Political Winds Make Deportation Plans and Border Wall Improbable

by Laura Litvan

Donald Trump’s pledges to deport undocumented immigrants and build a U.S.-Mexico border wall helped fuel Republicans’ surprising election victories, but they now face growing challenges from fellow party members.

Three Republican senators are working with Democrats to shield about 750,000 young undocumented immigrants from deportation if Trump cancels a 2012 order from President Barack Obama that let them stay in the U.S.

Lawmakers want to “ensure that children who were brought here by their parents, through no fault of their own, are able to stay and finish their education and continue to contribute to society,” said Republican Senator Jeff Flake of Arizona. Republicans Lindsey Graham of South Carolina and Lisa Murkowski of Alaska are joining him on a measure drafted by the No. 2 Democratic leader, Dick Durbin of Illinois, that will be introduced after the new Congress convenes Jan. 3.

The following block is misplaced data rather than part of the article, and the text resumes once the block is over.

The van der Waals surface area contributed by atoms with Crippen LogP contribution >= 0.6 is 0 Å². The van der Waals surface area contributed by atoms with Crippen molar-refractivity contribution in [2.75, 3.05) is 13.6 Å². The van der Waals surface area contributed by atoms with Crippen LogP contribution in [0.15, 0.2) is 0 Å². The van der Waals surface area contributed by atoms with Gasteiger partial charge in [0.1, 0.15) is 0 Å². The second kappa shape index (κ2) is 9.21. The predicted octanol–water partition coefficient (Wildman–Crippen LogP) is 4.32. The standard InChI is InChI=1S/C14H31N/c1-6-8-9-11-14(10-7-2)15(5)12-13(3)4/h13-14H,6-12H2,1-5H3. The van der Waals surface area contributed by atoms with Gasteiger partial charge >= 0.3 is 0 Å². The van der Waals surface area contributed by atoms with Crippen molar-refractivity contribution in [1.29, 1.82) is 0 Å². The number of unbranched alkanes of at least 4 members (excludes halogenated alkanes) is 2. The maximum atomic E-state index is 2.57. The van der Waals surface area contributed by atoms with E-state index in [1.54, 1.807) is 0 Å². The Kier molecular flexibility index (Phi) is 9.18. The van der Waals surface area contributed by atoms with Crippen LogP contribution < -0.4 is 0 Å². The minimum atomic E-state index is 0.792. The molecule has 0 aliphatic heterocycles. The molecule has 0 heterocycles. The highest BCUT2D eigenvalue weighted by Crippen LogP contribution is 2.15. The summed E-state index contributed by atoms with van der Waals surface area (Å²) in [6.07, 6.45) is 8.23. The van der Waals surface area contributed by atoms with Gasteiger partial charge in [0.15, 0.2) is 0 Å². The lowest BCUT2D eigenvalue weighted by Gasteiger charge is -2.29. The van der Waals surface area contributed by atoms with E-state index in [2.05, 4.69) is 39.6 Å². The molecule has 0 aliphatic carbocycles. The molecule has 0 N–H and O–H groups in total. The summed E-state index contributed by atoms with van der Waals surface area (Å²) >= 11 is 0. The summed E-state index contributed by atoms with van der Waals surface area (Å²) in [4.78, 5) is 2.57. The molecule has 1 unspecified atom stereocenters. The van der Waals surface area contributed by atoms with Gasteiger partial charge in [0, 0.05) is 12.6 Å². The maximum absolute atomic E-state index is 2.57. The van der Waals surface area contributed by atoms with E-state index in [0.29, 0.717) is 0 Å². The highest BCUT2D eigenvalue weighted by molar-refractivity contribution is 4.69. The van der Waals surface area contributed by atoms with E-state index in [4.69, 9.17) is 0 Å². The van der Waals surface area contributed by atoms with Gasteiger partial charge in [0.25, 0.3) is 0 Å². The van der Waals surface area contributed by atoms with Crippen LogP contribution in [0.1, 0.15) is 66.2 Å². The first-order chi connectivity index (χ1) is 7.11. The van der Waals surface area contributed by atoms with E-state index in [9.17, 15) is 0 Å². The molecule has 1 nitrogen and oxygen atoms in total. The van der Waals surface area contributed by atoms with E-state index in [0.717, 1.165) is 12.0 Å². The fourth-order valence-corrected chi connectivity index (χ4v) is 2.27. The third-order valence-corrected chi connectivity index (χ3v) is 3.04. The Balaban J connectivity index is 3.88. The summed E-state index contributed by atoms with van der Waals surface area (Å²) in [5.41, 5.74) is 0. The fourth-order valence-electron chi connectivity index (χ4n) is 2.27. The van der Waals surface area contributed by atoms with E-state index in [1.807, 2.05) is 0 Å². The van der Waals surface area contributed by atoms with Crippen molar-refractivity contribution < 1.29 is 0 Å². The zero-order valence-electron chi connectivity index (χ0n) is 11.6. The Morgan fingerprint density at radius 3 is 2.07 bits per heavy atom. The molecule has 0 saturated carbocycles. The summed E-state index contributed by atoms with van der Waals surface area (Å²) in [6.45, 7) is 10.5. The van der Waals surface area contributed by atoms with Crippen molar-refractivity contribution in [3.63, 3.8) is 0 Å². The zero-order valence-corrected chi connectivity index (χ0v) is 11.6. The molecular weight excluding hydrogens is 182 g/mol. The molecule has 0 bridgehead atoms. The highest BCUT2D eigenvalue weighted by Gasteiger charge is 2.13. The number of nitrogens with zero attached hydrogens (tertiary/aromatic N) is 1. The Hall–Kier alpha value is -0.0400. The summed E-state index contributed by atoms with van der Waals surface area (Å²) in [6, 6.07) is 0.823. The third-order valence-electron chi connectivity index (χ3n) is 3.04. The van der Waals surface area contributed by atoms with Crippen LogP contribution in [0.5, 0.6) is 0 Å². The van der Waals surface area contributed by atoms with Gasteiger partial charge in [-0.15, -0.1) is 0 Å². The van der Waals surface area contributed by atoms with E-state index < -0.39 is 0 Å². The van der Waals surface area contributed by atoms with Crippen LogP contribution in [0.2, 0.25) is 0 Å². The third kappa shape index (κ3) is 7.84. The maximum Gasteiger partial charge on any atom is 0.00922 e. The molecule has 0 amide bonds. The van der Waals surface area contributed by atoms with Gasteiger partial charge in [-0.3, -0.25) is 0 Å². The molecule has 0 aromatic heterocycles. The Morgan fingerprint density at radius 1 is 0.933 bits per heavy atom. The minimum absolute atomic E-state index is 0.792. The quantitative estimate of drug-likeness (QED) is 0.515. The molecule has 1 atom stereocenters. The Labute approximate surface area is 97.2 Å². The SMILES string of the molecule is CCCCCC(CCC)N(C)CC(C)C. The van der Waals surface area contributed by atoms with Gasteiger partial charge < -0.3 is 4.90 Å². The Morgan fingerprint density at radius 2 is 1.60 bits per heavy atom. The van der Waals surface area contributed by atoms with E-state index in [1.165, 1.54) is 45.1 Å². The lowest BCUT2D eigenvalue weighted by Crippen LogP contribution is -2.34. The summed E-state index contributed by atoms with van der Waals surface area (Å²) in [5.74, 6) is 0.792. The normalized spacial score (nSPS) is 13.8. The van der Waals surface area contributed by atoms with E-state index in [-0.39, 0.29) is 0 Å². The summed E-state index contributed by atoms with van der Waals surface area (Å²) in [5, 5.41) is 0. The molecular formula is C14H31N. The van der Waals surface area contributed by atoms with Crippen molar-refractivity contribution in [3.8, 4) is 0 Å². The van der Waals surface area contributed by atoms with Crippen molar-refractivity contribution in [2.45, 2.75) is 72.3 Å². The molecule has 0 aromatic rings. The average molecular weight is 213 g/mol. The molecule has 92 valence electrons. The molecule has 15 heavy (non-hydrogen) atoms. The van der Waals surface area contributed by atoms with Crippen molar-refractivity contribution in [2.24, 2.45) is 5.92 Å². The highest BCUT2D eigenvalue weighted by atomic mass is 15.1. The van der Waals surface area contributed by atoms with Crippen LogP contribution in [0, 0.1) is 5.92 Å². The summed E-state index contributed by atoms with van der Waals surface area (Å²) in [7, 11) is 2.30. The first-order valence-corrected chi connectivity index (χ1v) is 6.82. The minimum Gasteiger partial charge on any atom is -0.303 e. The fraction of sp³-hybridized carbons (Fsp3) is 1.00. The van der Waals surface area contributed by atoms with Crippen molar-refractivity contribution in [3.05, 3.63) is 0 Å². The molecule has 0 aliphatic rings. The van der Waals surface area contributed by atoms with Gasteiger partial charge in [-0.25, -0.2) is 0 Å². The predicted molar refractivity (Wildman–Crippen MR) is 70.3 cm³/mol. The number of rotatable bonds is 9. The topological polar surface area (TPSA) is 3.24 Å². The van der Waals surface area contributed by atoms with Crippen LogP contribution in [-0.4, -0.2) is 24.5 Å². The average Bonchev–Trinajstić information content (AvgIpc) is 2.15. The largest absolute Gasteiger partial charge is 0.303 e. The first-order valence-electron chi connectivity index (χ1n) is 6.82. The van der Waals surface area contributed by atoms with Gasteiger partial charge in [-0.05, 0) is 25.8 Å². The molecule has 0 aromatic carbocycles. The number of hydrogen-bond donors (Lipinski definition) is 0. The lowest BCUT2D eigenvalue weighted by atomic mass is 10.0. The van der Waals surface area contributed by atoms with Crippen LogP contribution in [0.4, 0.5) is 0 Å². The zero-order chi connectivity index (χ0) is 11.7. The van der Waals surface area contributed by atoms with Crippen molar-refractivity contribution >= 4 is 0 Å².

Trump’s campaign was largely powered by his get-tough stance on immigration. A Pew Research Center poll in August found that 79 percent of Trump voters want a border wall, compared with 38 percent of all registered voters.

But among lawmakers in Congress, the desire to build a wall along the entire 1,933-mile border with Mexico has evaporated. Republicans in both chambers instead support more fencing, border patrol agents, drones and other resources to curb illegal entry. House Homeland Security Chairman Michael McCaul said he’ll offer a bill with some of those steps in January.

Full Story at Bloomberg News

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